- Now pass out the repurposed article, “The Great Gatsby Curve” and read together using the glossary to promote understanding of the economic vocabulary. An infographic that may be helpful for understanding is from the White House’s website.
- Discuss the article with students and then have them answer the following questions about the article on their questions and response sheet:
- Is having an economic system with inequality a good thing that reflects the hard work, skills and ambition of some, and the laziness, and lack of desire to be successful in others?
- Does inequality limit opportunities for the poor to create a better future for their children, and place unfair barriers to success on them regardless of their talent?
- For homework as the students to write an essay answering the following question found on their questions and response sheet:
- In your own words explain the “Great Gatsby Curve” and why it may play a key role in our understanding of how the American economic system works? Make sure to include an explanation of the graph, use terminology from the Glossary, and provide specific examples from the article. Please write or type on a separate sheet of paper.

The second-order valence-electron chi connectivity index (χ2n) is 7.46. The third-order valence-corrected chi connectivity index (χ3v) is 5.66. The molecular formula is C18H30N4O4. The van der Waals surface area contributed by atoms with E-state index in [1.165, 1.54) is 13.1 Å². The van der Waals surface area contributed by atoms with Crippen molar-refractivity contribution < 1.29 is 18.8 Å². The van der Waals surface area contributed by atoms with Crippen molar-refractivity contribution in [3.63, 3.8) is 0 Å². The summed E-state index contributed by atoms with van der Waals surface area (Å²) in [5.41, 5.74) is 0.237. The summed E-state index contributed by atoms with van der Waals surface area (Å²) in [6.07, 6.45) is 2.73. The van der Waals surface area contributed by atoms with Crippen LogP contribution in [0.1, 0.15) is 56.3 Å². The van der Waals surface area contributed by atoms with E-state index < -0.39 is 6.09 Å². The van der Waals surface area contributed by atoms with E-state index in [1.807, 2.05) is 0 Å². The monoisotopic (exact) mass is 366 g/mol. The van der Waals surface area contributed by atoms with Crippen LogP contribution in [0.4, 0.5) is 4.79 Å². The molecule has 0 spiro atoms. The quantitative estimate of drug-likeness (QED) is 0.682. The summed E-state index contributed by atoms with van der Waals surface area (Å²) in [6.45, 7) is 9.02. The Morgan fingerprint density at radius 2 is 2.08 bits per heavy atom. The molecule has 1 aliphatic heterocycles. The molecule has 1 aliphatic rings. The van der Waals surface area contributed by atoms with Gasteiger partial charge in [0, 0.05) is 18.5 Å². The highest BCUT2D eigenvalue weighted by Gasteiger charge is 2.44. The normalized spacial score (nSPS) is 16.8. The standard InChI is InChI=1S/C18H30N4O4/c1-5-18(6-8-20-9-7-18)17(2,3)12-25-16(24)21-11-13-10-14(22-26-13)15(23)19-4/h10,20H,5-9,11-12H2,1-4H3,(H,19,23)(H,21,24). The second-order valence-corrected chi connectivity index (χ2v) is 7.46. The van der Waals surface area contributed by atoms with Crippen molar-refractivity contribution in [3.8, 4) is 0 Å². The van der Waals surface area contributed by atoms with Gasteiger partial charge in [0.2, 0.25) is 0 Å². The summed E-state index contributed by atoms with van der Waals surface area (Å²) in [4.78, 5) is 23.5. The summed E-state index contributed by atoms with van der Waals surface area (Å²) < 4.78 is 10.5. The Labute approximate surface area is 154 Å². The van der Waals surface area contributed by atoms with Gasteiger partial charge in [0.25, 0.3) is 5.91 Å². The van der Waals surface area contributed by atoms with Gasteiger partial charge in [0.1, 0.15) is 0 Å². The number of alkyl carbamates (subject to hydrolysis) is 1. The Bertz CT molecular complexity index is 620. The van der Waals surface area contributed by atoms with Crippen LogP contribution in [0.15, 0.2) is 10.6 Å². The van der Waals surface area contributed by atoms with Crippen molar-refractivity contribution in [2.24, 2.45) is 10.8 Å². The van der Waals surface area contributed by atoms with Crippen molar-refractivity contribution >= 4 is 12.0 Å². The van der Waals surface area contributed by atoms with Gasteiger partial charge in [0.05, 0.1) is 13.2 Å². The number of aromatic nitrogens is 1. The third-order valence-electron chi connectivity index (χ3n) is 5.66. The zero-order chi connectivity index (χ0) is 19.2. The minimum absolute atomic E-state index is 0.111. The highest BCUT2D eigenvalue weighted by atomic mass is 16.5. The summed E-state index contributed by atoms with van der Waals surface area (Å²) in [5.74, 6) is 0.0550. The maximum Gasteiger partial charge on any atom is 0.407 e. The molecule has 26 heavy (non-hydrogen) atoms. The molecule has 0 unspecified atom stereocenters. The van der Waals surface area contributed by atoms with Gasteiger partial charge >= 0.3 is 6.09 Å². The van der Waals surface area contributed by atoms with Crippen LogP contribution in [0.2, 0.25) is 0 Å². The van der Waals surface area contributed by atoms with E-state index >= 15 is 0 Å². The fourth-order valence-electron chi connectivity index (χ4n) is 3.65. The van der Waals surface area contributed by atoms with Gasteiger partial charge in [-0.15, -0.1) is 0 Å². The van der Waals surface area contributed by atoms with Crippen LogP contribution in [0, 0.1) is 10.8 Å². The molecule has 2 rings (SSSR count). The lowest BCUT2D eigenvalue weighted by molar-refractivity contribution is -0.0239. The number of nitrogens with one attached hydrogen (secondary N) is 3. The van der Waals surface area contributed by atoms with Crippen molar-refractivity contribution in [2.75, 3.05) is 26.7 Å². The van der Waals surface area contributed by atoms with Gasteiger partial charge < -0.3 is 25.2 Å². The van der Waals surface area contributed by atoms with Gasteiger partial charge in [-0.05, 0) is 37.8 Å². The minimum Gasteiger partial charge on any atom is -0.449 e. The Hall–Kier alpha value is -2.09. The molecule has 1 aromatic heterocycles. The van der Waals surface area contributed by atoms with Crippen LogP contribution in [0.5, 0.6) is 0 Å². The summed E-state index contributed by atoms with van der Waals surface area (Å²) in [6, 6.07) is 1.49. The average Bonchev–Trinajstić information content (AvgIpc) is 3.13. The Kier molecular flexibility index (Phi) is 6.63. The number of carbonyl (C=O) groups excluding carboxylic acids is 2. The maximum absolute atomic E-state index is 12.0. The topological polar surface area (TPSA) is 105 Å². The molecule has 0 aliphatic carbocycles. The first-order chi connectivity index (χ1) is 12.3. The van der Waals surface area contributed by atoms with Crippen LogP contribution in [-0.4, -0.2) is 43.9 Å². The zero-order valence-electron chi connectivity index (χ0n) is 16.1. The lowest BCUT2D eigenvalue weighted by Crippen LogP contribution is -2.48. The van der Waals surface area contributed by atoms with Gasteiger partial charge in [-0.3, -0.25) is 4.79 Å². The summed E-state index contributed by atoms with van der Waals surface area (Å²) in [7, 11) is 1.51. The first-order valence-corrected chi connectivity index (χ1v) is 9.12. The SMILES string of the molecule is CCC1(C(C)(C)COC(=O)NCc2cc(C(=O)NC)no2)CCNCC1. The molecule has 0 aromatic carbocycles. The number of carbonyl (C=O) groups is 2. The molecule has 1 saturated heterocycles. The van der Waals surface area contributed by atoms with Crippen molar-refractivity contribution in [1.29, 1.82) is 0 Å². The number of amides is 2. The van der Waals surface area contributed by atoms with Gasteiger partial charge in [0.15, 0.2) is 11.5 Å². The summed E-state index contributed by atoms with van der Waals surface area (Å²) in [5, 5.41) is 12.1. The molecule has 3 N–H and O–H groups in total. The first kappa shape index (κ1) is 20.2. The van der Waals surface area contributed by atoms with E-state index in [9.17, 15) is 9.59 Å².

Special thanks to Brian Dunnell for sharing his “Resource” simulation that has been adapted for this lesson.
The Materials You Need
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Relevant National Standards:
- CCSS.Math.Content.8.SP.A.1 Construct and interpret scatter plots for bivariate measurement data to investigate patterns of association between two quantities. Describe patterns such as clustering, outliers, positive or negative association, linear association, and nonlinear association.